INTERVIEW: Renowned expert Jürgen Schmidhuber refutes AI future threats

Mohamed El-Kazaz, Tuesday 26 Sep 2023

Professor of AI Jürgen Schmidhuber speaks about the benefits of AI rise, refuting the assumed fears of its future threats.



Professor Schmidhuber earned his doctorate in computer science from the Technical University of Munich (TUM). He is a co-founder and the chief scientist of NNAISENSE company, scientific director at the Swiss AI Lab (IDSIA), and professor of artificial intelligence (AI) at the University of Lugano.

Known as ‘father of AI’, Schmidhuber is also a recipient of numerous awards, the author of over 350 peer-reviewed papers, a frequent keynote speaker, and an adviser to various governments on AI strategies.

His lab’s Deep Learning Neural Networks have revolutionized machine learning and AI. By the mid-2010s, they were implemented on over 3 billion devices and used billions of times per day by customers of the world’s most valuable public companies’ products, eg, greatly improved speech recognition on all Android phones, machine translation through Google Translate and Facebook (over 4 billion translations per day), Apple’s Siri and Quicktype on all iPhones, the answers of Amazon’s Alexa, and numerous other applications.

In 2011, his team was the first to win official computer vision contests through deep neural nets with superhuman performance. In 2012, they had the first deep neural network to win a medical imaging contest (on cancer detection), attracting enormous interest from the industry.

His research group also established the fields of artificial curiosity through generative adversarial neural networks, linear transformers and networks that learn to program other networks (since 1991), and mathematically rigorous universal AI and recursive self-improvement in meta-learning machines that learn to learn (since 1987).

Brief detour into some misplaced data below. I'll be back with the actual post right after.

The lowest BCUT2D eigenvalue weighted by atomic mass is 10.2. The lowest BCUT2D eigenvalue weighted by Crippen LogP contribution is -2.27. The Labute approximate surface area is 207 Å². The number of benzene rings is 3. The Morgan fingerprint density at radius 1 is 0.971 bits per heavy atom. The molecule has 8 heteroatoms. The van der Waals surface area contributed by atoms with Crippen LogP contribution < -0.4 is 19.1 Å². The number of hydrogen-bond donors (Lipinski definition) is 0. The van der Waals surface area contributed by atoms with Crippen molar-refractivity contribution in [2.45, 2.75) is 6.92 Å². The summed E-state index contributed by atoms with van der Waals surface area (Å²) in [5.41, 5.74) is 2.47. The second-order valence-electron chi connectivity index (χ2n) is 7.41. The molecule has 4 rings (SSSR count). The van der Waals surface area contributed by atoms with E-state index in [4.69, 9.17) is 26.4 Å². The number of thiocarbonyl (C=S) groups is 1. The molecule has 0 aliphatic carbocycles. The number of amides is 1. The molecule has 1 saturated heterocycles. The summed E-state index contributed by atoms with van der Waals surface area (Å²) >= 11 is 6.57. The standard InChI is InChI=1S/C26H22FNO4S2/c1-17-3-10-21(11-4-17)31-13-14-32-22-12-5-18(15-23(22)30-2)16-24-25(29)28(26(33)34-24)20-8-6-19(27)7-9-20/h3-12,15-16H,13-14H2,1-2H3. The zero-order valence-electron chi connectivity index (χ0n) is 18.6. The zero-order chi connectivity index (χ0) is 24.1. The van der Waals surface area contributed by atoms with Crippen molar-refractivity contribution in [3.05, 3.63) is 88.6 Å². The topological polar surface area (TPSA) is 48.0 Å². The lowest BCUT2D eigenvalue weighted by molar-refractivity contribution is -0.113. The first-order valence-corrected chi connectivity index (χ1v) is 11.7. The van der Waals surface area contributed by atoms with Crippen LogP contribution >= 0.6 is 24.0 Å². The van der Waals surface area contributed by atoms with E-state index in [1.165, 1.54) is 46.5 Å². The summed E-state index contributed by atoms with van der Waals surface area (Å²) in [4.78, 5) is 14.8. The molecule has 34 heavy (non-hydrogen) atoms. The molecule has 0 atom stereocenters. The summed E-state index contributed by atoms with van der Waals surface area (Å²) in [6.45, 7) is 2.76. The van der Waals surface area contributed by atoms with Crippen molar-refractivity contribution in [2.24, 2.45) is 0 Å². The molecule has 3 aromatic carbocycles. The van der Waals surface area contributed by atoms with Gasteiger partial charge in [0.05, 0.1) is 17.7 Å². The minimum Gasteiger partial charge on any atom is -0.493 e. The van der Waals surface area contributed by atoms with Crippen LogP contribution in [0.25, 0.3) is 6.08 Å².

He is currently working as the director of the Artificial Intelligence Initiative and a professor of the Computer Science program in the Computer, Electrical, and Mathematical Sciences and Engineering (CEMSE) Division at King Abdullah University of Science and Technology (KAUST). 

Mohamed El-Kazaz​: Everyone is warning of the dangers of AI rise, followers are increasingly worried, and ordinary people are fearfully anticipating the demise of their jobs and even of all humanity soon. But you think AI rise should not be feared, why?

Jürgen Schmidhuber: Because 95 percent of AI research is really about making human lives longer, healthier, and easier. There is tremendous commercial pressure to create “good AI,” because companies want to sell you their AI products, and you’ll buy only what you think is good for you. Our own motto has been "AI∀" or "AI For All.” Humanity is already greatly profiting from the AI we have developed over the decades.

MK: But won't AI actually cause jobs to disappear? In this case, what can we do?

JS: We'll do what we always did when jobs disappeared: create new jobs. 200 years ago, most people in the West worked in agriculture. Today, only 1-2 percent or so. But on average, everybody is much wealthier than back then. Similarly, decades ago, industrial robots replaced jobs in car factories. Nevertheless, in countries with many robots per capita (eg, Japan, Germany, and Korea), unemployment rates are low. Why? Because lots of new jobs were invented.

However, my old statement from the 1980s is still valid: it’s easy to predict which jobs will disappear, but hard to predict which new jobs will be created. 40 years ago, before the WWW was developed at the Large Hadron Collider in Switzerland, who would have predicted all those people making money as influencers and YouTube video bloggers?

MK: Why do you say that AI does not introduce a new quality of existential threat?

JS: Maybe 5 percent of AI research is about AI weapons, eg, unmanned drones. But we should be much more worried about the 60-year-old technology of rockets with hydrogen bombs that can wipe out civilization within 2 hours, without any AI. That’s currently a much bigger existential threat.